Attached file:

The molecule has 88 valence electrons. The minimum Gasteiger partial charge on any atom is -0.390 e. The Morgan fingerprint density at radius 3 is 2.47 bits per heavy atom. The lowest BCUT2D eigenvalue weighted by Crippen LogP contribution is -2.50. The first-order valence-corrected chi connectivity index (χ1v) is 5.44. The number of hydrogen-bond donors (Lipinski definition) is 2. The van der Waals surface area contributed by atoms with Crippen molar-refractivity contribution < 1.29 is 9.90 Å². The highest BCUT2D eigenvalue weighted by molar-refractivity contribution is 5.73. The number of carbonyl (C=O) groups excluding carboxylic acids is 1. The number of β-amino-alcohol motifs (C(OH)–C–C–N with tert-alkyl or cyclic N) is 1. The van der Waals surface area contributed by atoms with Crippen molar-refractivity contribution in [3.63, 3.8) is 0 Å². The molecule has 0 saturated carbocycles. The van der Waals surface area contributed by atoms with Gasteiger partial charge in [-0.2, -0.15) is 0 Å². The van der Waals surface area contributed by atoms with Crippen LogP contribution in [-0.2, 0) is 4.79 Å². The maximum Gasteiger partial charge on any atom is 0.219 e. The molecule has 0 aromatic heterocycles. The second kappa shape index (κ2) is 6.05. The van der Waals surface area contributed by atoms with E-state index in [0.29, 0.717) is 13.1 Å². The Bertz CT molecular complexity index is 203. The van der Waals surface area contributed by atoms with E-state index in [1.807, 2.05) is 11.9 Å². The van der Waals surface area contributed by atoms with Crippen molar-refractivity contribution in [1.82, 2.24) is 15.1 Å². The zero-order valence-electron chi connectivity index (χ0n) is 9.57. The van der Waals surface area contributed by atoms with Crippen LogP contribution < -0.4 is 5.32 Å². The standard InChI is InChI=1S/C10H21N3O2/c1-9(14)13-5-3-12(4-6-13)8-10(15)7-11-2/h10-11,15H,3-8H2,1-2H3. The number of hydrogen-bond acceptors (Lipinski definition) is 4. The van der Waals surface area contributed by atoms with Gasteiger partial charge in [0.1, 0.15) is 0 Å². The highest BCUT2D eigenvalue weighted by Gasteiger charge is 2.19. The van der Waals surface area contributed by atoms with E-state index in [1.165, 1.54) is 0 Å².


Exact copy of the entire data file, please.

The molecule has 88 valence electrons. The minimum Gasteiger partial charge on any atom is -0.390 e. The Morgan fingerprint density at radius 3 is 2.47 bits per heavy atom. The lowest BCUT2D eigenvalue weighted by Crippen LogP contribution is -2.50. The first-order valence-corrected chi connectivity index (χ1v) is 5.44. The number of hydrogen-bond donors (Lipinski definition) is 2. The van der Waals surface area contributed by atoms with Crippen molar-refractivity contribution < 1.29 is 9.90 Å². The highest BCUT2D eigenvalue weighted by molar-refractivity contribution is 5.73. The number of carbonyl (C=O) groups excluding carboxylic acids is 1. The number of β-amino-alcohol motifs (C(OH)–C–C–N with tert-alkyl or cyclic N) is 1. The van der Waals surface area contributed by atoms with Crippen molar-refractivity contribution in [3.63, 3.8) is 0 Å². The molecule has 0 saturated carbocycles. The van der Waals surface area contributed by atoms with Gasteiger partial charge in [-0.2, -0.15) is 0 Å². The van der Waals surface area contributed by atoms with Crippen LogP contribution in [-0.2, 0) is 4.79 Å². The maximum Gasteiger partial charge on any atom is 0.219 e. The molecule has 0 aromatic heterocycles. The second kappa shape index (κ2) is 6.05. The van der Waals surface area contributed by atoms with E-state index in [0.29, 0.717) is 13.1 Å². The Bertz CT molecular complexity index is 203. The van der Waals surface area contributed by atoms with E-state index in [1.807, 2.05) is 11.9 Å². The van der Waals surface area contributed by atoms with Crippen molar-refractivity contribution in [1.82, 2.24) is 15.1 Å². The zero-order valence-electron chi connectivity index (χ0n) is 9.57. The van der Waals surface area contributed by atoms with Crippen LogP contribution < -0.4 is 5.32 Å². The standard InChI is InChI=1S/C10H21N3O2/c1-9(14)13-5-3-12(4-6-13)8-10(15)7-11-2/h10-11,15H,3-8H2,1-2H3. The number of hydrogen-bond acceptors (Lipinski definition) is 4. The van der Waals surface area contributed by atoms with Gasteiger partial charge in [0.1, 0.15) is 0 Å². The highest BCUT2D eigenvalue weighted by Gasteiger charge is 2.19. The van der Waals surface area contributed by atoms with E-state index in [1.165, 1.54) is 0 Å².